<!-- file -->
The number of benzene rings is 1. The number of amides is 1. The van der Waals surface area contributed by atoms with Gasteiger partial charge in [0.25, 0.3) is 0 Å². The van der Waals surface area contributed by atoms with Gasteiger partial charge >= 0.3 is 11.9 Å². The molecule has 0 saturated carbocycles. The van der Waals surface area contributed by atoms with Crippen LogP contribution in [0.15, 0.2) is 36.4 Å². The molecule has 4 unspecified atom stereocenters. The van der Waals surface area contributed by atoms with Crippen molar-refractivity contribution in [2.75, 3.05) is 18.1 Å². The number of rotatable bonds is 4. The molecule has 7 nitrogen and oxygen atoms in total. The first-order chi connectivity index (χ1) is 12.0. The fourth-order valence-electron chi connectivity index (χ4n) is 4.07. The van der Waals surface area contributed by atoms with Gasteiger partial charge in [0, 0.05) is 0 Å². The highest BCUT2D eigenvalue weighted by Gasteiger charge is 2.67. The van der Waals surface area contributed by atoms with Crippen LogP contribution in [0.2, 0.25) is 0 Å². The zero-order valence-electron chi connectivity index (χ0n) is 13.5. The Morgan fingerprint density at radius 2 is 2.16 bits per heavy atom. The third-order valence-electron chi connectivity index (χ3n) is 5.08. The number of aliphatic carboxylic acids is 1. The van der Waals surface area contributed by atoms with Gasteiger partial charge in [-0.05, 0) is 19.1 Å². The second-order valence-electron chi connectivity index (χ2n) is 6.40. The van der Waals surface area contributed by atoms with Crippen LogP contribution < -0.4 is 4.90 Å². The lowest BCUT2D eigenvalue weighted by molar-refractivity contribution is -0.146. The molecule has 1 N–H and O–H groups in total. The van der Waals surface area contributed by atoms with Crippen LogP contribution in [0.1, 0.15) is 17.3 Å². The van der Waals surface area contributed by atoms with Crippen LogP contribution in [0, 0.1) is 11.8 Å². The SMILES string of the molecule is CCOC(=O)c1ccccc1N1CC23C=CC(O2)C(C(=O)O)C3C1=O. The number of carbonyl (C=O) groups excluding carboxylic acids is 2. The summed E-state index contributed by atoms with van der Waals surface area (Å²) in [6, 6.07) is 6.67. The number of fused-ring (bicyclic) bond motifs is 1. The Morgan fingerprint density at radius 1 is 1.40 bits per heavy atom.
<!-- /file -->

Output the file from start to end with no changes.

The number of benzene rings is 1. The number of amides is 1. The van der Waals surface area contributed by atoms with Gasteiger partial charge in [0.25, 0.3) is 0 Å². The van der Waals surface area contributed by atoms with Gasteiger partial charge >= 0.3 is 11.9 Å². The molecule has 0 saturated carbocycles. The van der Waals surface area contributed by atoms with Crippen LogP contribution in [0.15, 0.2) is 36.4 Å². The molecule has 4 unspecified atom stereocenters. The van der Waals surface area contributed by atoms with Crippen molar-refractivity contribution in [2.75, 3.05) is 18.1 Å². The number of rotatable bonds is 4. The molecule has 7 nitrogen and oxygen atoms in total. The first-order chi connectivity index (χ1) is 12.0. The fourth-order valence-electron chi connectivity index (χ4n) is 4.07. The van der Waals surface area contributed by atoms with Gasteiger partial charge in [0, 0.05) is 0 Å². The highest BCUT2D eigenvalue weighted by Gasteiger charge is 2.67. The van der Waals surface area contributed by atoms with Crippen LogP contribution in [0.2, 0.25) is 0 Å². The zero-order valence-electron chi connectivity index (χ0n) is 13.5. The Morgan fingerprint density at radius 2 is 2.16 bits per heavy atom. The third-order valence-electron chi connectivity index (χ3n) is 5.08. The number of aliphatic carboxylic acids is 1. The van der Waals surface area contributed by atoms with Gasteiger partial charge in [-0.05, 0) is 19.1 Å². The second-order valence-electron chi connectivity index (χ2n) is 6.40. The van der Waals surface area contributed by atoms with Crippen LogP contribution < -0.4 is 4.90 Å². The lowest BCUT2D eigenvalue weighted by molar-refractivity contribution is -0.146. The molecule has 1 N–H and O–H groups in total. The van der Waals surface area contributed by atoms with Crippen LogP contribution in [0.1, 0.15) is 17.3 Å². The van der Waals surface area contributed by atoms with Crippen LogP contribution in [0, 0.1) is 11.8 Å². The SMILES string of the molecule is CCOC(=O)c1ccccc1N1CC23C=CC(O2)C(C(=O)O)C3C1=O. The number of carbonyl (C=O) groups excluding carboxylic acids is 2. The summed E-state index contributed by atoms with van der Waals surface area (Å²) in [6, 6.07) is 6.67. The number of fused-ring (bicyclic) bond motifs is 1. The Morgan fingerprint density at radius 1 is 1.40 bits per heavy atom.